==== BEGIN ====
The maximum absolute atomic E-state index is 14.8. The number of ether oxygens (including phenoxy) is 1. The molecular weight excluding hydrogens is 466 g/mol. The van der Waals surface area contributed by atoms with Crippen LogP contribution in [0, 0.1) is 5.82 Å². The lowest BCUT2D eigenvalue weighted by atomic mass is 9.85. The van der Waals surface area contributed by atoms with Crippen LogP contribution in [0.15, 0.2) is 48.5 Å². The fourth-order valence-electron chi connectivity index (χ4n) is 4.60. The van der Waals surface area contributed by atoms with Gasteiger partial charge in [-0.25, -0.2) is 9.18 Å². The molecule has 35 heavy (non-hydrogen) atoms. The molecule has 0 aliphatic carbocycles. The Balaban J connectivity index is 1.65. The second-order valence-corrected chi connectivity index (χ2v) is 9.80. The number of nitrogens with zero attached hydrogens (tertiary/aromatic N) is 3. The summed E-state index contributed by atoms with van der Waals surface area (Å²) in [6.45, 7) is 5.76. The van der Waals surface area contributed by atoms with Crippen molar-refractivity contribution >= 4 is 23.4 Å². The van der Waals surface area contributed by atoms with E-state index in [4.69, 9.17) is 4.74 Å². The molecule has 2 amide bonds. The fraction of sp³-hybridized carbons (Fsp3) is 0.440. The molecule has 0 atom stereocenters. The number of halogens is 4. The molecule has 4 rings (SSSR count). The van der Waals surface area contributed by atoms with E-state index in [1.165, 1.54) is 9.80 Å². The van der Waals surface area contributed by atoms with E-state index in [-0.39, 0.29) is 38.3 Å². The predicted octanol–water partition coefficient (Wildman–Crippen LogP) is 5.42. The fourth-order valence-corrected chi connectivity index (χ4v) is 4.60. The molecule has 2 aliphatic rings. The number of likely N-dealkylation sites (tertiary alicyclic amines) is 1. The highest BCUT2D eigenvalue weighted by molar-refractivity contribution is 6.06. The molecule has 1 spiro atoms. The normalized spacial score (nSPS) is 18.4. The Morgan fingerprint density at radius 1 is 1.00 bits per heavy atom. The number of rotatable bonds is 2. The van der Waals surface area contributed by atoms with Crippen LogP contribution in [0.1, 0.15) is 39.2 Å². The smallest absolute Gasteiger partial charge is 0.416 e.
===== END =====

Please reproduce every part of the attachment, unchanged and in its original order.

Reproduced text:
The maximum absolute atomic E-state index is 14.8. The number of ether oxygens (including phenoxy) is 1. The molecular weight excluding hydrogens is 466 g/mol. The van der Waals surface area contributed by atoms with Crippen LogP contribution in [0, 0.1) is 5.82 Å². The lowest BCUT2D eigenvalue weighted by atomic mass is 9.85. The van der Waals surface area contributed by atoms with Crippen LogP contribution in [0.15, 0.2) is 48.5 Å². The fourth-order valence-electron chi connectivity index (χ4n) is 4.60. The van der Waals surface area contributed by atoms with Gasteiger partial charge in [-0.25, -0.2) is 9.18 Å². The molecule has 35 heavy (non-hydrogen) atoms. The molecule has 0 aliphatic carbocycles. The Balaban J connectivity index is 1.65. The second-order valence-corrected chi connectivity index (χ2v) is 9.80. The number of nitrogens with zero attached hydrogens (tertiary/aromatic N) is 3. The summed E-state index contributed by atoms with van der Waals surface area (Å²) in [6.45, 7) is 5.76. The van der Waals surface area contributed by atoms with Crippen molar-refractivity contribution >= 4 is 23.4 Å². The van der Waals surface area contributed by atoms with E-state index in [4.69, 9.17) is 4.74 Å². The molecule has 2 amide bonds. The fraction of sp³-hybridized carbons (Fsp3) is 0.440. The molecule has 0 atom stereocenters. The number of halogens is 4. The molecule has 4 rings (SSSR count). The van der Waals surface area contributed by atoms with E-state index in [1.165, 1.54) is 9.80 Å². The van der Waals surface area contributed by atoms with E-state index in [-0.39, 0.29) is 38.3 Å². The predicted octanol–water partition coefficient (Wildman–Crippen LogP) is 5.42. The fourth-order valence-corrected chi connectivity index (χ4v) is 4.60. The molecule has 2 aliphatic rings. The number of likely N-dealkylation sites (tertiary alicyclic amines) is 1. The highest BCUT2D eigenvalue weighted by molar-refractivity contribution is 6.06. The molecule has 1 spiro atoms. The normalized spacial score (nSPS) is 18.4. The Morgan fingerprint density at radius 1 is 1.00 bits per heavy atom. The number of rotatable bonds is 2. The van der Waals surface area contributed by atoms with Crippen LogP contribution in [0.1, 0.15) is 39.2 Å². The smallest absolute Gasteiger partial charge is 0.416 e.